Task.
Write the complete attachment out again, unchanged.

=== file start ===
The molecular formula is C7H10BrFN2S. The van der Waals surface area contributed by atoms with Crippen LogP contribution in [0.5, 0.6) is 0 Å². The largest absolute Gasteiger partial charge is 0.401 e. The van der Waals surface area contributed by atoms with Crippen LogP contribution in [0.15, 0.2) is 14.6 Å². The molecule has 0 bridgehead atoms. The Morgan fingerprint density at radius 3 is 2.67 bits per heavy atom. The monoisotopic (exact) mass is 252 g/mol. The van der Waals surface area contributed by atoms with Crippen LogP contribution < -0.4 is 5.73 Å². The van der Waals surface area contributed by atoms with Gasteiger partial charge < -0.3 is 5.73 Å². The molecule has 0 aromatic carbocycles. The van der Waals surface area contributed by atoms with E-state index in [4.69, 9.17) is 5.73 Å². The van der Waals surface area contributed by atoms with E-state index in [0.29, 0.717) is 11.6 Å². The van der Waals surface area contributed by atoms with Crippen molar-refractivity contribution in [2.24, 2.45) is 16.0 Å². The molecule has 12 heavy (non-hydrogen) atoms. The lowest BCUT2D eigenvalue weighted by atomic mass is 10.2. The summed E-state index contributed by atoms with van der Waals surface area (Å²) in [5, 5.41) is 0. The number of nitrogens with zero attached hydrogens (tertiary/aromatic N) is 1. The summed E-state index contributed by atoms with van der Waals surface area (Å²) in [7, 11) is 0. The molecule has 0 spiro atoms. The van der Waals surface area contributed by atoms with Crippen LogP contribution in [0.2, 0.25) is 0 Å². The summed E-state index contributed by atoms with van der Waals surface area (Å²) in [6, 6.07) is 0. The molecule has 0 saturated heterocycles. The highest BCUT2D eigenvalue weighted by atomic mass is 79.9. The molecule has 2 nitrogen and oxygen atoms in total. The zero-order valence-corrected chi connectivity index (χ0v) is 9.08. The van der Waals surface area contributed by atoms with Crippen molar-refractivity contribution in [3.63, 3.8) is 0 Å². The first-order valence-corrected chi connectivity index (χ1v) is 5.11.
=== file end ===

The molecular formula is C7H10BrFN2S. The van der Waals surface area contributed by atoms with Crippen LogP contribution in [0.5, 0.6) is 0 Å². The largest absolute Gasteiger partial charge is 0.401 e. The van der Waals surface area contributed by atoms with Crippen LogP contribution in [0.15, 0.2) is 14.6 Å². The molecule has 0 bridgehead atoms. The Morgan fingerprint density at radius 3 is 2.67 bits per heavy atom. The monoisotopic (exact) mass is 252 g/mol. The van der Waals surface area contributed by atoms with Crippen LogP contribution < -0.4 is 5.73 Å². The van der Waals surface area contributed by atoms with Gasteiger partial charge < -0.3 is 5.73 Å². The molecule has 0 aromatic carbocycles. The van der Waals surface area contributed by atoms with E-state index in [4.69, 9.17) is 5.73 Å². The van der Waals surface area contributed by atoms with E-state index in [0.29, 0.717) is 11.6 Å². The van der Waals surface area contributed by atoms with Crippen molar-refractivity contribution in [2.24, 2.45) is 16.0 Å². The molecule has 12 heavy (non-hydrogen) atoms. The lowest BCUT2D eigenvalue weighted by atomic mass is 10.2. The summed E-state index contributed by atoms with van der Waals surface area (Å²) in [5, 5.41) is 0. The number of nitrogens with zero attached hydrogens (tertiary/aromatic N) is 1. The summed E-state index contributed by atoms with van der Waals surface area (Å²) in [7, 11) is 0. The molecule has 0 spiro atoms. The van der Waals surface area contributed by atoms with Crippen LogP contribution in [0.2, 0.25) is 0 Å². The summed E-state index contributed by atoms with van der Waals surface area (Å²) in [6, 6.07) is 0. The molecule has 0 saturated heterocycles. The highest BCUT2D eigenvalue weighted by atomic mass is 79.9. The molecule has 2 nitrogen and oxygen atoms in total. The zero-order valence-corrected chi connectivity index (χ0v) is 9.08. The van der Waals surface area contributed by atoms with Crippen molar-refractivity contribution in [3.63, 3.8) is 0 Å². The first-order valence-corrected chi connectivity index (χ1v) is 5.11.